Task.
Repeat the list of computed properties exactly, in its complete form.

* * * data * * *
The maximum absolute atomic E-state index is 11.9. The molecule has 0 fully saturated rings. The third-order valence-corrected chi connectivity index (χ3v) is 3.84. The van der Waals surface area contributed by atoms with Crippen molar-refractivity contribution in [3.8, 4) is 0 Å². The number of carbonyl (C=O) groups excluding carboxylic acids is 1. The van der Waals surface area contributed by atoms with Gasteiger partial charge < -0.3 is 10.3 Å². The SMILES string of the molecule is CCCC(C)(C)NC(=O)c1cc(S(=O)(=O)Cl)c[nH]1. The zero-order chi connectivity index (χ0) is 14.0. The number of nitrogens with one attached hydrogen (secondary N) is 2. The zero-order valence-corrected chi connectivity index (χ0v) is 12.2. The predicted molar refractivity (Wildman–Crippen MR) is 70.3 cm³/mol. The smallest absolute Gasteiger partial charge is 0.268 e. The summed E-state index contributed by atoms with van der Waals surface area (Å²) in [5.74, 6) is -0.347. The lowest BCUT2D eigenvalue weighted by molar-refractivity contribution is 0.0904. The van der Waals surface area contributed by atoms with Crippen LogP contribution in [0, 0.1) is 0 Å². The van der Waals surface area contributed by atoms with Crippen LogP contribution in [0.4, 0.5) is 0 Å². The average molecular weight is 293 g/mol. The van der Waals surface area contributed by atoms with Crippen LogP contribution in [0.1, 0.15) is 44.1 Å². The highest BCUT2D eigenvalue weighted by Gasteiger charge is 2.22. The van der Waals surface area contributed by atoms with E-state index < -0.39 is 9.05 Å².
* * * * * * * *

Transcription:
The maximum absolute atomic E-state index is 11.9. The molecule has 0 fully saturated rings. The third-order valence-corrected chi connectivity index (χ3v) is 3.84. The van der Waals surface area contributed by atoms with Crippen molar-refractivity contribution in [3.8, 4) is 0 Å². The number of carbonyl (C=O) groups excluding carboxylic acids is 1. The van der Waals surface area contributed by atoms with Gasteiger partial charge < -0.3 is 10.3 Å². The SMILES string of the molecule is CCCC(C)(C)NC(=O)c1cc(S(=O)(=O)Cl)c[nH]1. The zero-order chi connectivity index (χ0) is 14.0. The number of nitrogens with one attached hydrogen (secondary N) is 2. The zero-order valence-corrected chi connectivity index (χ0v) is 12.2. The predicted molar refractivity (Wildman–Crippen MR) is 70.3 cm³/mol. The smallest absolute Gasteiger partial charge is 0.268 e. The summed E-state index contributed by atoms with van der Waals surface area (Å²) in [5.74, 6) is -0.347. The lowest BCUT2D eigenvalue weighted by molar-refractivity contribution is 0.0904. The van der Waals surface area contributed by atoms with Crippen LogP contribution in [0, 0.1) is 0 Å². The van der Waals surface area contributed by atoms with Crippen LogP contribution in [0.4, 0.5) is 0 Å². The average molecular weight is 293 g/mol. The van der Waals surface area contributed by atoms with Crippen LogP contribution in [0.1, 0.15) is 44.1 Å². The highest BCUT2D eigenvalue weighted by Gasteiger charge is 2.22. The van der Waals surface area contributed by atoms with E-state index < -0.39 is 9.05 Å².